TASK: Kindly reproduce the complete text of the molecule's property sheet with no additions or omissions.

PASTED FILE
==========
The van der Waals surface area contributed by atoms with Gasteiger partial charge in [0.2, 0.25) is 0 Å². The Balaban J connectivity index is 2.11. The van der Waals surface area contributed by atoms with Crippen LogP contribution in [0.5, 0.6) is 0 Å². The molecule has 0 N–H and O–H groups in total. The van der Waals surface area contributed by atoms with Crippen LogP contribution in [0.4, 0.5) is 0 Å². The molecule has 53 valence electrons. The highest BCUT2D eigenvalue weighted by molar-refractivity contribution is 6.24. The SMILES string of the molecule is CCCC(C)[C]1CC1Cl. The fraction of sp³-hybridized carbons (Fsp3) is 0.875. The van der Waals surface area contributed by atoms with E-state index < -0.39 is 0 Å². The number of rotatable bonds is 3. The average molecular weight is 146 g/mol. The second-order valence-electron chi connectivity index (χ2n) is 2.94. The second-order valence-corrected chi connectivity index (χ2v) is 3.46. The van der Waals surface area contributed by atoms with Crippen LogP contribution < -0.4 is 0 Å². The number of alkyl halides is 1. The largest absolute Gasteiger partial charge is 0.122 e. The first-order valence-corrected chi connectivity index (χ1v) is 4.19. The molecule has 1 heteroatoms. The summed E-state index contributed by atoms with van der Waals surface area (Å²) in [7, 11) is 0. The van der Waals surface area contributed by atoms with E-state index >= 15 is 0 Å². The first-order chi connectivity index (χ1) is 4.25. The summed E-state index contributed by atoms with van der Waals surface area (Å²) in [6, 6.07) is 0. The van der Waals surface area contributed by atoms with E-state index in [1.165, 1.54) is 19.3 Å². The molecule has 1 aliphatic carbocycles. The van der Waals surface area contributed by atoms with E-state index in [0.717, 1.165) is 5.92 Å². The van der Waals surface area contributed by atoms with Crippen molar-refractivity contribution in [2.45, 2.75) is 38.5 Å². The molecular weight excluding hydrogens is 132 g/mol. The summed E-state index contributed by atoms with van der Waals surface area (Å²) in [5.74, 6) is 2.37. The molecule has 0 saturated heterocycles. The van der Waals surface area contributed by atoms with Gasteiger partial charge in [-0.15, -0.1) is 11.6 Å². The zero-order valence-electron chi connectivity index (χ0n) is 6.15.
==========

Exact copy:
The van der Waals surface area contributed by atoms with Gasteiger partial charge in [0.2, 0.25) is 0 Å². The Balaban J connectivity index is 2.11. The van der Waals surface area contributed by atoms with Crippen LogP contribution in [0.5, 0.6) is 0 Å². The molecule has 0 N–H and O–H groups in total. The van der Waals surface area contributed by atoms with Crippen LogP contribution in [0.4, 0.5) is 0 Å². The molecule has 53 valence electrons. The highest BCUT2D eigenvalue weighted by molar-refractivity contribution is 6.24. The SMILES string of the molecule is CCCC(C)[C]1CC1Cl. The fraction of sp³-hybridized carbons (Fsp3) is 0.875. The van der Waals surface area contributed by atoms with E-state index < -0.39 is 0 Å². The number of rotatable bonds is 3. The average molecular weight is 146 g/mol. The second-order valence-electron chi connectivity index (χ2n) is 2.94. The second-order valence-corrected chi connectivity index (χ2v) is 3.46. The van der Waals surface area contributed by atoms with Crippen LogP contribution < -0.4 is 0 Å². The number of alkyl halides is 1. The largest absolute Gasteiger partial charge is 0.122 e. The first-order valence-corrected chi connectivity index (χ1v) is 4.19. The molecule has 1 heteroatoms. The summed E-state index contributed by atoms with van der Waals surface area (Å²) in [7, 11) is 0. The van der Waals surface area contributed by atoms with E-state index >= 15 is 0 Å². The first-order chi connectivity index (χ1) is 4.25. The summed E-state index contributed by atoms with van der Waals surface area (Å²) in [6, 6.07) is 0. The van der Waals surface area contributed by atoms with E-state index in [1.165, 1.54) is 19.3 Å². The molecule has 1 aliphatic carbocycles. The van der Waals surface area contributed by atoms with E-state index in [0.717, 1.165) is 5.92 Å². The van der Waals surface area contributed by atoms with Crippen molar-refractivity contribution in [2.45, 2.75) is 38.5 Å². The molecular weight excluding hydrogens is 132 g/mol. The summed E-state index contributed by atoms with van der Waals surface area (Å²) in [5.74, 6) is 2.37. The molecule has 0 saturated heterocycles. The van der Waals surface area contributed by atoms with Gasteiger partial charge in [-0.15, -0.1) is 11.6 Å². The zero-order valence-electron chi connectivity index (χ0n) is 6.15.